Natural aging can have direct and indirect effect on behavior

Natural aging can have direct and indirect effect on behavior

Mar 01, 2002

Q: Could you review some neurologic diseases of the older dog?

A: A good working knowledge of geriatric medicine and the potential health-related changes associated with the natural aging process and diseases is essential for the practicing veterinarian to be an effective problem-solver when first presented with questions about why the older dog is acting abnormal at home. The natural aging process of dogs is associated with progressive and usually irreversible changes in multiple body systems.

Older dogs are seldom afflicted with a single disease or organ dysfunction, but rather varying degrees of multiple system disease and/or dysfunction.

Cancer, degenerative conditions, immune-mediated diseases, neurologic disorders, cognitive decline and endocrinopathies occur more commonly in the aged dog. Because of this, natural aging and disease states often have a direct or indirect effect on the central nervous system and a dog's daily behavior.


Idiopathic trigeminal neuritis or mandibular paralysis (ITN) can affect any dog breed and there is no sex or age predilection. The case history is repeatable and consists of acute onset (usually within 24 hours) of a dropped jaw and inability to close the mouth.

If the case history reveals a progressive jaw weakness that occurs over days to weeks, then the dog does not have this cranial nerve syndrome. The neurologic examination shows bilateral dysfunction of the mandibular nerve. Remember that unilateral mandibular nerve damage will not result in a dropped lower jaw.

There should be no sensory deficits to the head and face, no gait or postural test deficits and no other cranial nerve deficits. In addition, dogs with ITN are alert, very responsive, and have no problem swallowing food if it is placed at the base of the tongue.

Treatment consists of supportive therapy during the first seven to 10 days. The reason that limited therapy is needed is because most dogs are much improved within seven days, and all should be normal in three to four weeks. Corticosteroids may be used at 1 mg/kg/day of prednisone for seven to 10 days, but clinically do not appear to shorten the recovery time.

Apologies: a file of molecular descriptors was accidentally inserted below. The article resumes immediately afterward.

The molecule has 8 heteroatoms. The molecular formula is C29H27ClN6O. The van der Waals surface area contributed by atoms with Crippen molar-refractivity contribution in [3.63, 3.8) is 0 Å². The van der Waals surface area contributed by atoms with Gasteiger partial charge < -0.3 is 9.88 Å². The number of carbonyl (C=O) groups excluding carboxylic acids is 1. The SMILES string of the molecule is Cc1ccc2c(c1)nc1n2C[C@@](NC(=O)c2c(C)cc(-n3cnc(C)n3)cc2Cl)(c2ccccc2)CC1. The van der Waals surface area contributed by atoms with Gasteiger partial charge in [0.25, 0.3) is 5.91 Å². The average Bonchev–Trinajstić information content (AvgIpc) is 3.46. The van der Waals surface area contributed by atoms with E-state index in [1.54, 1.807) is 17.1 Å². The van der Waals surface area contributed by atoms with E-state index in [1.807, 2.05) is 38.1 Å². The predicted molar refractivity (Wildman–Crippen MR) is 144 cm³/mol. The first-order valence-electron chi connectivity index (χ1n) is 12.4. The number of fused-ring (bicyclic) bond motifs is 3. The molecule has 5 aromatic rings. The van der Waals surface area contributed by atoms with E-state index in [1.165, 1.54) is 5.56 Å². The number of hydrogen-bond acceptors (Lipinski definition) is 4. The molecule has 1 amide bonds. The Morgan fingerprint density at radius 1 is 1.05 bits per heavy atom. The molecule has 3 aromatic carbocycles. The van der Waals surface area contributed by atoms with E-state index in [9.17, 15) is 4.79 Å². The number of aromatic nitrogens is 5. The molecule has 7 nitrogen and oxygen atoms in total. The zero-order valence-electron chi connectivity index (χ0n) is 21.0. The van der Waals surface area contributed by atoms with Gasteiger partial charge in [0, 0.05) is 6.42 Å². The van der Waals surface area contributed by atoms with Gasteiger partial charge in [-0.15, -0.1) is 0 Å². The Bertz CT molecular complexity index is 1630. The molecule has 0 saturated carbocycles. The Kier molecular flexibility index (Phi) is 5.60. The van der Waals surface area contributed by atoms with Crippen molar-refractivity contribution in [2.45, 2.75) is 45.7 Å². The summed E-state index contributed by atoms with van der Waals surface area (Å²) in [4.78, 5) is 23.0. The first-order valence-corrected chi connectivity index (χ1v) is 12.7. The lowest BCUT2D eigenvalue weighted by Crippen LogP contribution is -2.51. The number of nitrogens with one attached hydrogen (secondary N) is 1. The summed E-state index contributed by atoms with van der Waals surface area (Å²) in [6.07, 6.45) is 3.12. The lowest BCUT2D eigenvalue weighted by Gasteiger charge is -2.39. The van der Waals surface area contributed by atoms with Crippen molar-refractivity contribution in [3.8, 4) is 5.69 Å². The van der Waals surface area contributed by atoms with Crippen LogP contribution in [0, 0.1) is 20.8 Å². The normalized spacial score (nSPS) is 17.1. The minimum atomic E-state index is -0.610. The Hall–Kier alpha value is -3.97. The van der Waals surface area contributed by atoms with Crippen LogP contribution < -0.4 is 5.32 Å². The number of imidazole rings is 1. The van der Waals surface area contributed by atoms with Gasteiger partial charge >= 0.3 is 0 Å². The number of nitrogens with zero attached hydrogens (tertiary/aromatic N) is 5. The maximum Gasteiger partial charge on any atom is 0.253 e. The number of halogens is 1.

Canine peripheral vestibular syndrome

Canine peripheral vestibular syndrome is usually an idiopathic syndrome. The case history is characterized by a peracute onset (usually within hours) of head tilt, incoordination and nystagmus.

The incoordination may be severe enough that the dog is non-ambulatory. Vomiting that is secondary to vertigo may be seen during the first 24 to 48 hours of onset of signs. The neurologic examination shows a head tilt, falling and/or rolling toward the side of the head tilt, and horizontal to rotary nystagmus (spontaneous nystagmus and with the fast phase away from the head tilt).

The type of nystagmus does not change. There may be a generalized incoordination and base-wide stance. No other cranial nerve deficits will be noted, and there is no weakness or postural test deficits.

If these signs are seen, then a brainstem lesion involving the vestibular system is most likely. If the nystagmus type is vertical, a brainstem lesion is most likely.

One should realize that on the initial day of presentation, the incoordination and disorientation might be too severe to allow for adequate assessment of muscle strength and postural test reactions. Therefore, it may take 48 hours before this assessment can be used to help separate central (brainstem) vestibular disease from peripheral (inner ear) vestibular disease.

Once the vestibular signs have been localized to the peripheral vestibular system, the two primary differentials are otitis media/interna and head trauma with resultant fracture of the petrous temporal bone. If facial nerve paralysis and Horner's syndrome are present on the same side as the head tilt, this should be a clue that otitis media/interna co-exists. A thorough ear examination and skull/bulla radiographs may be necessary in some cases to help rule out these differentials.


Treatment is supportive since the vestibular problem will resolve in all dogs on its own. The resolution timetable is usually consistent from case to case and if the dog does not follow this timetable, there should be concern that the initial diagnosis was wrong. The nystagmus should disappear within four days; the dog should be able to ambulate fairly well within seven days, and the gait should be normal by three weeks.